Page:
Open Science: What’s It All About?

Open Science: What’s It All About?

Open Science: What’s It All About?

Deciding what to do after completing your PhD can be a daunting task. Weighing up the options, I decided that, whilst there are parts of academic research that I’ll certainly miss, it was time for something different. I’ve always had an interest in how science can influence, and be influenced by, society. What role does basic bioscience play in our everyday lives? Can my research in developmental biology improve people’s lives? Does it need to in order to be useful? Having been involved with a variety of different public engagement activities during my PhD I also knew that I loved sharing my enthusiasm for science with others.

ORION logoKeeping my eyes peeled for jobs that would let me explore these interests further, I was excited to find an opening at the Babraham working on an EU funded project called ORION Open Science. Delving into this further, I found that the project suited me perfectly! ORION is all about Open Science. This includes things I already knew about, like open access journals, open data, public engagement and citizen science; but also things I’d never heard of, like participatory funding, open notebooks, DIYbio and responsible research and innovation (RRI). Importantly, I knew that I whole-heartedly agreed with the fundamental principle of Open Science, that science should be accessible to anyone who might be interested.

Diving into the world of Open Science has been eye opening. Not just learning about the wide variety of activities that come under the Open Science umbrella, but also about how they can be implemented into research at all scales and by all levels of researcher. Published a preprint? Open Science. Applied for a collaborative grant? Open science. Edited a scientific Wikipedia page? Open Science. Seeing how researchers at the Babraham are already implementing some of the principles of Open Science is encouraging, and learning about how ORION plans to help improve this process is very exciting.

Attending the ORION AGM in my second week was a fantastic way to catch up on what has been happening in the project so far. Some of my favourite initiatives include:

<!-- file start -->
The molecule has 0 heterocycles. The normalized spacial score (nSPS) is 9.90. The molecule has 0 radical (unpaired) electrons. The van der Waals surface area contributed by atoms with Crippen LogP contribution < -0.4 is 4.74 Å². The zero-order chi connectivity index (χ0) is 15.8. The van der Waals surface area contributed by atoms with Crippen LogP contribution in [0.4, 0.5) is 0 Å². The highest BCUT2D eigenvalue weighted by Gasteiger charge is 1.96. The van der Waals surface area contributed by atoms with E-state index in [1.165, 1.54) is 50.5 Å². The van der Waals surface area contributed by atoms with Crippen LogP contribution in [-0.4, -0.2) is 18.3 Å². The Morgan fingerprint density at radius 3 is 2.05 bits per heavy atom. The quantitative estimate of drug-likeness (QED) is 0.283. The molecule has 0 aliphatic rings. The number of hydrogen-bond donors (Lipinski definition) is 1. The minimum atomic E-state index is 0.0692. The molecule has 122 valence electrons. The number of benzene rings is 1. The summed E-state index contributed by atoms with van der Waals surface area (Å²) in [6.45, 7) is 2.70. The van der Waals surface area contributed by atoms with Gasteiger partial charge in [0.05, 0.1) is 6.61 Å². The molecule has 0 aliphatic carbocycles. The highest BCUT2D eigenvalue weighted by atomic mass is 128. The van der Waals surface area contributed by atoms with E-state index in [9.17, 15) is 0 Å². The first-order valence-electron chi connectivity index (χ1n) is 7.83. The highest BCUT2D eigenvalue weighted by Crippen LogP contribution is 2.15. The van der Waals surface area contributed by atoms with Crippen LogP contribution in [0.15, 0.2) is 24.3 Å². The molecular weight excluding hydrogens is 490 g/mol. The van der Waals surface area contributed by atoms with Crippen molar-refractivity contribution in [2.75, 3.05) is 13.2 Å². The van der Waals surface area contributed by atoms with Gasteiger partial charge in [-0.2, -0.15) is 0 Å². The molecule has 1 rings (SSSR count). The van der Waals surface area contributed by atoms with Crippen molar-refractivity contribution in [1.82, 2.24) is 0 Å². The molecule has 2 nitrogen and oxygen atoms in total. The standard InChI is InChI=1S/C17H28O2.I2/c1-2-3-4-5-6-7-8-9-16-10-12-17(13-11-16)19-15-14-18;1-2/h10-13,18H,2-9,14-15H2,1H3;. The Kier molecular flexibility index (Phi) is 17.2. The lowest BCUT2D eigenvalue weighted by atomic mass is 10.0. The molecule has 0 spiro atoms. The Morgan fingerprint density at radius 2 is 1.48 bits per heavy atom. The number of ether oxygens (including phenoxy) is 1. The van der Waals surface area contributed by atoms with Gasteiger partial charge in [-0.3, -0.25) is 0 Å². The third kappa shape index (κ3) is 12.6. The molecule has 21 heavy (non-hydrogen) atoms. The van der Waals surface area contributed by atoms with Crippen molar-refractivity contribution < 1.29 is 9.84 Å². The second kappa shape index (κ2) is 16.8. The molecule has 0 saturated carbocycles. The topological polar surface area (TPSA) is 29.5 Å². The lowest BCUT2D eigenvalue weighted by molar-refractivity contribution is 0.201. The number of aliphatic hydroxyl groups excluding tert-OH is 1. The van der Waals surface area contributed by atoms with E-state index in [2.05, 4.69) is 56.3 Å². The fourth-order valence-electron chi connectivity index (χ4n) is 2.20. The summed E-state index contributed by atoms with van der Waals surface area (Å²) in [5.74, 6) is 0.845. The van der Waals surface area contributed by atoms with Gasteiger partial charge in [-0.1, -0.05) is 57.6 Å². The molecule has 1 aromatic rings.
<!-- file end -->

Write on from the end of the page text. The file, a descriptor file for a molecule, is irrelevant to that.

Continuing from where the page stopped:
• ORION podcasts discussing a whole range of topics surrounding Open Science – from Plan S to communicating animal research.
  • Citizen science projects Genigma and SMOVE, which are exploring how to involve the public in bioscience, from experimental design through to data analysis and dissemination.
  • Collaboration with artist Emilia Tikka who produced the piece “ÆON – Trajectories of Longevity and CRISPR” provoking the question: would you want to live forever?
  • A Menu of Co-creation Tools exploring the assortment of ways in which scientists can open up their research by collaborating with a wide variety of people and organisations

It was also interesting to discuss where the project will be going next. We have a whole host of activities lined up for the next year, and I’m excited to be able to share some great opportunities with the students and researchers at the Babraham:

  • ORION has recently opened a funding call offering up to 100,000€ for collaborative co-creative research projects that involve a variety of different people in the research process.
  • We will be hosting one of four public dialogues on genome editing taking place across Europe. Our researchers will be discussing genome editing techniques, such as CRISPR/Cas9, with the public and finding out about society’s hopes and fears for the future of these technologies.
  • In autumn, the ORION training team will be delivering Open Science training events for any Babraham researchers interested in learning more about open science.

In the meantime, if you’re keen to get involved in any form of Open Science feel free to get in touch with me ( or check out the fantastic resources provided by FOSTER and RRI Tools to learn more.


Image credit: Elisabetta Broglio, Citizen Science Coordinator, Centre for Genomic Regulation